The drafting of the series was initiated after CEN presented the findings of a study on the potential and a

possible impact of horizontal service standards on the EU single market for services. This study was as a

response to the standardization request M/517 from the European Commission for programming and

development of horizontal service standards. The objective of this standardization request was to

encourage the development of voluntary European Standards covering issues common to many service

sectors. Such standards should aim to facilitate compatibility between service providers and improve

information and the quality of services to the recipient.

This document addresses the service contracting phase and has been developed to provide organizations

with guidance on the design, content and structure of service contracts. No part of this document is

intended to be mandatory for inclusion in a service contract; rather it is structured to enable

organizations entering into a service contract to identify the solution best suited to achieve the intended

business outcomes. The guidance lists the key components of a service contract that organizations might

think through as part of the broader solution being contracted. Based on the nature of services being

contracted, the service buyer and service provider can decide upon the specific components for their

service contract. This document does not provide guidance regarding the applicable legal rules and

regulations.
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1 Scope

This document provides guidance on the design, content and structure of service contracts. It is aimed at

buyers and service providers entering a contractual relationship who do not necessarily have legal

training. The guidance set out in this document does not constitute legal advice.

This document is applicable to:

a) service buyers and service providers regardless of type, size or the nature of the services;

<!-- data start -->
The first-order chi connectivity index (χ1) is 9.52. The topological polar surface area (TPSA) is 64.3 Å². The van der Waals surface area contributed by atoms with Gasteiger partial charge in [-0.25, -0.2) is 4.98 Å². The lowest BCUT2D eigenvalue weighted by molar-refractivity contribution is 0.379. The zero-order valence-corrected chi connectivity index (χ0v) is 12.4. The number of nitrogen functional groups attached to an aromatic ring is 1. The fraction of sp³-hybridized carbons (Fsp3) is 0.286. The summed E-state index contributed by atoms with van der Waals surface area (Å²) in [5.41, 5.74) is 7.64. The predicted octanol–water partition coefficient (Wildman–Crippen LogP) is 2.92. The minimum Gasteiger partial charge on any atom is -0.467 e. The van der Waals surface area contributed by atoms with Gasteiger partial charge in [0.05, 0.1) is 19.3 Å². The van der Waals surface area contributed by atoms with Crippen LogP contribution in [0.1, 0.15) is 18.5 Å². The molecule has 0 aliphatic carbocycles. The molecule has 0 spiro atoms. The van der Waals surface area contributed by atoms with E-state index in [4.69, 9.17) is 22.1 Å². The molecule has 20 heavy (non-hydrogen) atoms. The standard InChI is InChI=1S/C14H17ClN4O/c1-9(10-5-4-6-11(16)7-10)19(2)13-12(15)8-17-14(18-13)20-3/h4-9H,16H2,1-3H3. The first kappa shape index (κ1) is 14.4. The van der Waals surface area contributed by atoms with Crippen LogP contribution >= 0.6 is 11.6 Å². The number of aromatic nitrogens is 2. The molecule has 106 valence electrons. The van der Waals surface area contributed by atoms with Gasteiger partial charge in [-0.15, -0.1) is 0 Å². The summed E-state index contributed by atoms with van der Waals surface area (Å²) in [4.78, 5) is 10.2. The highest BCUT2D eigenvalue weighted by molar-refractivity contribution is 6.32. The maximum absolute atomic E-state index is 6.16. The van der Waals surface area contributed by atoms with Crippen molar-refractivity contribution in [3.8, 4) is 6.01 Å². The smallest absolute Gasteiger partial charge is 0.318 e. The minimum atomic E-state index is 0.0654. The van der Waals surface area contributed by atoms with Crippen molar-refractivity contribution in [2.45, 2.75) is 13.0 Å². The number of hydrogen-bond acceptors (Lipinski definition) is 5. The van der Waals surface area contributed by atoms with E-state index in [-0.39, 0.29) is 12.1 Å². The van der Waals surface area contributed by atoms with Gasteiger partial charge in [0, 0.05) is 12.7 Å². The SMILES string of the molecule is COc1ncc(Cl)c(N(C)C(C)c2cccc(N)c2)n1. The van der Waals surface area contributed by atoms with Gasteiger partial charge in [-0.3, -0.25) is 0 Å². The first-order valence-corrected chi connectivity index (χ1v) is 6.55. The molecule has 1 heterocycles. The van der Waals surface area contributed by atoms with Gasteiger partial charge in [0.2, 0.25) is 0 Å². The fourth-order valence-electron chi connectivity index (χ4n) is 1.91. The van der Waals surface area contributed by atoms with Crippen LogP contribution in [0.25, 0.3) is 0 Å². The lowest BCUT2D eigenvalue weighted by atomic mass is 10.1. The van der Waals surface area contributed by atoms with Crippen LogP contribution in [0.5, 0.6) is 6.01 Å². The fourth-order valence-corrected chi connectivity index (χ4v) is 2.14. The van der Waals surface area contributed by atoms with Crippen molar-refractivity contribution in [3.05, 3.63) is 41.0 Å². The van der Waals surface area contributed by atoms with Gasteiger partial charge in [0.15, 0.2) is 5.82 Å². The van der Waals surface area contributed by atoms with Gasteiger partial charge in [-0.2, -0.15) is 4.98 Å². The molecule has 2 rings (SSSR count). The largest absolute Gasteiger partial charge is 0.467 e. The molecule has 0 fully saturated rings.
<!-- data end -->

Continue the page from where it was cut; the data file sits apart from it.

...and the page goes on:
b) service providers who may be inside or outside the service buyers' organization; and

c) any interested parties who are directly or indirectly involved in or affected by a procurement process.

This document is not applicable to business-to-consumer (B2C) service contracts or for works contracts.

NOTE 1 ‘Works contracts’ are contracts that have as their object the execution, or both the design and execution,

of a work are not covered. Contracts having as their object only the design of a work are covered.

NOTE 2 ‘Work’ means the outcome of building or civil engineering works taken as a whole which is sufficient in

itself to fulfil an economic or technical function.
2 Normative references
There are no normative references in this document.
3 Terms and definitions
For the purposes of this document, the following terms and definitions apply.

ISO and IEC maintain terminological databases for use in standardization at the following addresses:

• IEC Electropedia: available at https://www.electropedia.org/
• ISO Online browsing platform: available at https://www.iso.org/obp
3.1
contracting parties

service buyer and service provider being parties to a service contract (each a contracting party)

3.2
service buyer
organization that buys services from a service provider

Note 1 to entry: In public procurement, the service buyer may also be known as the contracting authority/entity.

3.3
service contract

agreement between a service buyer and service provider setting out their legally binding rights and

obligations for the provision of services
3.4
service order

agreement between a service buyer and service provider that sets out the scope and specifications of

services to be provided under the service contract
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3.5
service performance target

target level of a key performance indicator to express the need, expectation, or obligation of service buyer

3.6
service provider
organization that offers or delivers one or more services
4 Service contracts — principles
4.1 What is a service contract and what purpose does it serve?

Service contracts form legally binding agreements between the service buyer and service provider that